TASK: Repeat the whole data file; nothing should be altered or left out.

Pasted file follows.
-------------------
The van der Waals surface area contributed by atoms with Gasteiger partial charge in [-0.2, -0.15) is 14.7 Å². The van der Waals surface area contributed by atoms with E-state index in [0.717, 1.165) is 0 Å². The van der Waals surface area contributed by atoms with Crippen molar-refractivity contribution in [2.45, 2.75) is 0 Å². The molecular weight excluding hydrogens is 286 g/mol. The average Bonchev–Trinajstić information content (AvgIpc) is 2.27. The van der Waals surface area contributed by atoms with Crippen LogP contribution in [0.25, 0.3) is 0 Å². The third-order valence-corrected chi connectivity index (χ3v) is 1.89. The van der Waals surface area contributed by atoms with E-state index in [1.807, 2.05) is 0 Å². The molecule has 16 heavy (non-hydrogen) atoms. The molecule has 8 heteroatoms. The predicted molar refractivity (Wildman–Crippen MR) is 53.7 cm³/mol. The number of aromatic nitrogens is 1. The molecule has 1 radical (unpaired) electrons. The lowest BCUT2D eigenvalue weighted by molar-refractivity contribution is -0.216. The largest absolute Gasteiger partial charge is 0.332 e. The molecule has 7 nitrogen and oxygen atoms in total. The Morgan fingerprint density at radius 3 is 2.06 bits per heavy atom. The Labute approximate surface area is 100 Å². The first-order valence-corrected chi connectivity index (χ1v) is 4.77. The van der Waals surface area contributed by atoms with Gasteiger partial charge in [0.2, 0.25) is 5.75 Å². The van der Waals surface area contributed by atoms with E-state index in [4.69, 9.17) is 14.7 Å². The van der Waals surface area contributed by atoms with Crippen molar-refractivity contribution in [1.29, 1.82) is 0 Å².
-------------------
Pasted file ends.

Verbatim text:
The van der Waals surface area contributed by atoms with Gasteiger partial charge in [-0.2, -0.15) is 14.7 Å². The van der Waals surface area contributed by atoms with E-state index in [0.717, 1.165) is 0 Å². The van der Waals surface area contributed by atoms with Crippen molar-refractivity contribution in [2.45, 2.75) is 0 Å². The molecular weight excluding hydrogens is 286 g/mol. The average Bonchev–Trinajstić information content (AvgIpc) is 2.27. The van der Waals surface area contributed by atoms with Crippen LogP contribution in [0.25, 0.3) is 0 Å². The third-order valence-corrected chi connectivity index (χ3v) is 1.89. The van der Waals surface area contributed by atoms with E-state index in [1.807, 2.05) is 0 Å². The molecule has 16 heavy (non-hydrogen) atoms. The molecule has 8 heteroatoms. The predicted molar refractivity (Wildman–Crippen MR) is 53.7 cm³/mol. The number of aromatic nitrogens is 1. The molecule has 1 radical (unpaired) electrons. The lowest BCUT2D eigenvalue weighted by molar-refractivity contribution is -0.216. The largest absolute Gasteiger partial charge is 0.332 e. The molecule has 7 nitrogen and oxygen atoms in total. The Morgan fingerprint density at radius 3 is 2.06 bits per heavy atom. The Labute approximate surface area is 100 Å². The first-order valence-corrected chi connectivity index (χ1v) is 4.77. The van der Waals surface area contributed by atoms with Gasteiger partial charge in [0.2, 0.25) is 5.75 Å². The van der Waals surface area contributed by atoms with E-state index in [4.69, 9.17) is 14.7 Å². The van der Waals surface area contributed by atoms with Crippen molar-refractivity contribution in [1.29, 1.82) is 0 Å².